Modest Mouse had been an indie rock standard-bearer for more than a decade when its single "Float On" suddenly became a mainstream hit in 2004. The Epic album from which it was drawn, "Good News for PModest Mouse had been an indie rock standard-bearer for more than a decade when its single "Float On" suddenly became a mainstream hit in 2004. The Epic album from which it was drawn, "Good News for People Who Love Bad News," went on to sell a whopping 1.5 million copies in the United States, according to Nielsen SoundScan.
It was a surprising turn of events for the unassuming rock outfit, but according to frontman Isaac Brock, it didn't change Modest Mouse much at all. What actually had the most impact was the arrival of second drummer Joe Plummer and former Smiths guitarist Johnny Marr, who Brock thought would bring a fresh creative perspective to "We Were Dead Before the Ship Even Sank," due this week.
Marr's signature chiming fretwork is indeed apparent on the album, and first single "Dashboard" is already a modern rock hit. But there are no "Float On" part twos on the record. Instead, Brock and company forge ahead with idiosyncratic rockers featuring ukulele and violin and work up a psychedelic lather on the nearly nine-minute jam "Spitting Venom." The Shins' James Mercer, whom Brock has known for years, guests on three songs.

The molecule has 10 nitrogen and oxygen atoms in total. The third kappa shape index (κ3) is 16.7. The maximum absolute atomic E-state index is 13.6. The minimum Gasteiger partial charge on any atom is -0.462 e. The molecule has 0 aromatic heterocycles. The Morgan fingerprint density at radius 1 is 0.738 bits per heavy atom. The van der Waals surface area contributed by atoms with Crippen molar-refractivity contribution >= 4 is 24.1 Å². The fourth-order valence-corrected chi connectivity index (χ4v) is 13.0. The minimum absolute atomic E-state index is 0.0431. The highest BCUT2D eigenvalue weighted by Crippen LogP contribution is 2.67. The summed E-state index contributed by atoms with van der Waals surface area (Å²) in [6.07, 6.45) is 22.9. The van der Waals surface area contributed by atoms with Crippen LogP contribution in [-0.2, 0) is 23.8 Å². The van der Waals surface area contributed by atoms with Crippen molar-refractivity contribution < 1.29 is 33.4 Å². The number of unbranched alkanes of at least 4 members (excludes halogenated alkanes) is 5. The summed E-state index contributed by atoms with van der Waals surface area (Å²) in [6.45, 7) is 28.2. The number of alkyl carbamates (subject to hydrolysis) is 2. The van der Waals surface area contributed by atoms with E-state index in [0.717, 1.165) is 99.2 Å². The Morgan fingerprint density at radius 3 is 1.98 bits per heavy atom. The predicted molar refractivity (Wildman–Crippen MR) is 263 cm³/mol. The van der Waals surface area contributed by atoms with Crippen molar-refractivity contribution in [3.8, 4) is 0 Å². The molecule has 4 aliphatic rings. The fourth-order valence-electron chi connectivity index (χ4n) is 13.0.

"I had this idea of writing a short book that could go with the CD," Brock says of the initial inspiration for the new songs. "All the songs would be about these five people who worked on a fishing boat. Every time they docked in a town or in one way or another, they'd somehow get killed in every song and then start alive again. As much fun as that sounded, actually making an entire record about that limited the emotional scope, so I chose not to pursue it."
As for the addition of Marr, Brock opines, "I like the Smiths, don't get me wrong. But I wasn't all that boisterous about them. One of the reasons I thought he'd be a good person to work with in the first place was that he plays entirely differently than me. He has a much more liquid, fluid style, which I thought would be an interesting contrast to how jagged-y I play. I hate to break it to you, man, but I've never been f*ckin' starstruck."